Tuesday, December 23, 2014


Water worn

Last night I arrived back at my parents' house in Grosse Pointe, the house I grew up in.  It's a beautiful place, and timeless in the way that houses and towns on water often are.  As I drove in, I saw so many of the familiar things:  the house with the crazy bright Christmas display, the cold waves crashing over the seawall, the bare trees scratching at a gray Michigan sky.  There is a wash of emotions when I come back, but it is all in grayscale, from the white of pure hope to the black of despair.  Michigan is like that, and especially the Detroit area.  The tearing-down is real, while the rebuilding is too often a promise.

I'm starting to think about the year I have had; the many places I have been.  Sometimes in the past it has felt like being a flat gray skipping stone, bouncing off the water to the next wave, but this year the cuts into the water have been deeper.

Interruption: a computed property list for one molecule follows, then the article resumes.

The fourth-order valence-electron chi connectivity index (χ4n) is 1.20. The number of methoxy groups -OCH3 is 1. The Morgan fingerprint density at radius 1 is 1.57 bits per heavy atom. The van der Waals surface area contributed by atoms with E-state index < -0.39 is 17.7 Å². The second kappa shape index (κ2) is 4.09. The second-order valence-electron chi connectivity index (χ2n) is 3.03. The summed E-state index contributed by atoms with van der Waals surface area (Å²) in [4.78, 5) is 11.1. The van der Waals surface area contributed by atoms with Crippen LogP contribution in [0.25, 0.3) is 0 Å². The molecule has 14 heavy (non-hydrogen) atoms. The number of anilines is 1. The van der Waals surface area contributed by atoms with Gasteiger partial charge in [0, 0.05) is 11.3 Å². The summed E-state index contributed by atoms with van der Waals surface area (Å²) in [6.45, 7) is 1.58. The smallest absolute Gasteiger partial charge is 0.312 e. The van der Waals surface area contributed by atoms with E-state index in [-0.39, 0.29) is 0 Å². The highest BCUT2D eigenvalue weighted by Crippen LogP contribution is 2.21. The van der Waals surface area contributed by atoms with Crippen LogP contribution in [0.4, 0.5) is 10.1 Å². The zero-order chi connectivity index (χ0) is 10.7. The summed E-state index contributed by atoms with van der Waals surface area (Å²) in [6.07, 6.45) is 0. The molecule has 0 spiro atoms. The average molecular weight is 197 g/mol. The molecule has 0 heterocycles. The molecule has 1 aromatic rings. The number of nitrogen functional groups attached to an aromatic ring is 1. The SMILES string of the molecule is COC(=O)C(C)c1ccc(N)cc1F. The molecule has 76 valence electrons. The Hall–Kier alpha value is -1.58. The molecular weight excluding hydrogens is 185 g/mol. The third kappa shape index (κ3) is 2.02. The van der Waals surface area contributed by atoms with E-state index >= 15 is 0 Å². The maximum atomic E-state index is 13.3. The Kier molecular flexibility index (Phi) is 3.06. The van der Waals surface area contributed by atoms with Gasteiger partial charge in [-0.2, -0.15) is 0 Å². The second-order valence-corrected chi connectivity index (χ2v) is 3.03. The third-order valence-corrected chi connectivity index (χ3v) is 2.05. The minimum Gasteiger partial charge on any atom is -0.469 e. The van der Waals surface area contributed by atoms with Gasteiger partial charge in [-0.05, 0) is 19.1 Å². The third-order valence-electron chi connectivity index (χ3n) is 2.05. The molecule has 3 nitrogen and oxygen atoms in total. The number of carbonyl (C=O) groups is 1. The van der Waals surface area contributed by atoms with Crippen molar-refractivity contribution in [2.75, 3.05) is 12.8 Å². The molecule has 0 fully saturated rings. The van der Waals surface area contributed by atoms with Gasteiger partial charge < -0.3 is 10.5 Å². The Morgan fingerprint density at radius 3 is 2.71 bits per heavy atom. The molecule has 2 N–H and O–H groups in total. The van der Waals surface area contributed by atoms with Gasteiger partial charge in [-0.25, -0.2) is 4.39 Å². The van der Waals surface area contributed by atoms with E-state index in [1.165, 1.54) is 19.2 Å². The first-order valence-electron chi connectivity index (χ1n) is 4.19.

As a kid, I loved skipping stones, though I never was very good at it.  I loved the made-up science of it, choosing the right rock and trajectory according to arbitrary and baseless formulas that eventually molded to the truth of experience.  In my mind, I was the stone, trying to get as far as I could.  But the part I loved was the end, when my stone might topple end-over-end, pause a moment on the surface and then surrender to the water, to what is real.  It would stop its dancing and dive deep and fast into something new yet familiar-- after all, the stone had been worn smooth by that very water.  I kept watching where it had been, a thin, shivering boy on the shore.  Then, too, I was the stone.  

I see where all the poetry has gone to your mind and from your fingertips. This is writing which will not let me remain as I was. Bravo and bless you.
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